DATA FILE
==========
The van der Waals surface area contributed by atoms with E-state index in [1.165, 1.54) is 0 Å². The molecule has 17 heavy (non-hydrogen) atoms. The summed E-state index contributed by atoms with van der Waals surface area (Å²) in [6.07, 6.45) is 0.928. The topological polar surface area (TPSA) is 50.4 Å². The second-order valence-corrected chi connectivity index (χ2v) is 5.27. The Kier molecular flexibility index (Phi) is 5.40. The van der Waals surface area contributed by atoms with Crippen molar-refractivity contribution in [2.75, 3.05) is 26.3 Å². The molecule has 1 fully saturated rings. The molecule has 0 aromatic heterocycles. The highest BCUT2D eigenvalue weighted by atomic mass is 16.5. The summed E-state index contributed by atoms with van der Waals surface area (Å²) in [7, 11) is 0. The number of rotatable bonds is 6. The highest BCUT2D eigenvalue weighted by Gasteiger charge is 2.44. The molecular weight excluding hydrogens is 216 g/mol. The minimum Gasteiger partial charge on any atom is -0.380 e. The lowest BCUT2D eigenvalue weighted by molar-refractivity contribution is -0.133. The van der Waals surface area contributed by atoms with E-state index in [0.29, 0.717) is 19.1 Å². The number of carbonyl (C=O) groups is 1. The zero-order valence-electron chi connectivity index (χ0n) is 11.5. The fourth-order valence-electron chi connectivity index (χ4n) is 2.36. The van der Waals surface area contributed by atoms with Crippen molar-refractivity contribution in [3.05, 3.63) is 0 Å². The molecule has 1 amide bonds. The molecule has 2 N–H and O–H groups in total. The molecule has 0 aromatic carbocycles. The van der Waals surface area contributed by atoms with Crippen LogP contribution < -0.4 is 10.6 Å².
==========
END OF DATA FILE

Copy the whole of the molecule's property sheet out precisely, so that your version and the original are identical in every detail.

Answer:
The van der Waals surface area contributed by atoms with E-state index in [1.165, 1.54) is 0 Å². The molecule has 17 heavy (non-hydrogen) atoms. The summed E-state index contributed by atoms with van der Waals surface area (Å²) in [6.07, 6.45) is 0.928. The topological polar surface area (TPSA) is 50.4 Å². The second-order valence-corrected chi connectivity index (χ2v) is 5.27. The Kier molecular flexibility index (Phi) is 5.40. The van der Waals surface area contributed by atoms with Crippen molar-refractivity contribution in [2.75, 3.05) is 26.3 Å². The molecule has 1 fully saturated rings. The molecule has 0 aromatic heterocycles. The highest BCUT2D eigenvalue weighted by atomic mass is 16.5. The summed E-state index contributed by atoms with van der Waals surface area (Å²) in [7, 11) is 0. The number of rotatable bonds is 6. The highest BCUT2D eigenvalue weighted by Gasteiger charge is 2.44. The molecular weight excluding hydrogens is 216 g/mol. The minimum Gasteiger partial charge on any atom is -0.380 e. The lowest BCUT2D eigenvalue weighted by molar-refractivity contribution is -0.133. The van der Waals surface area contributed by atoms with E-state index in [0.29, 0.717) is 19.1 Å². The number of carbonyl (C=O) groups is 1. The zero-order valence-electron chi connectivity index (χ0n) is 11.5. The fourth-order valence-electron chi connectivity index (χ4n) is 2.36. The van der Waals surface area contributed by atoms with Crippen molar-refractivity contribution in [3.05, 3.63) is 0 Å². The molecule has 1 amide bonds. The molecule has 2 N–H and O–H groups in total. The molecule has 0 aromatic carbocycles. The van der Waals surface area contributed by atoms with Crippen LogP contribution < -0.4 is 10.6 Å².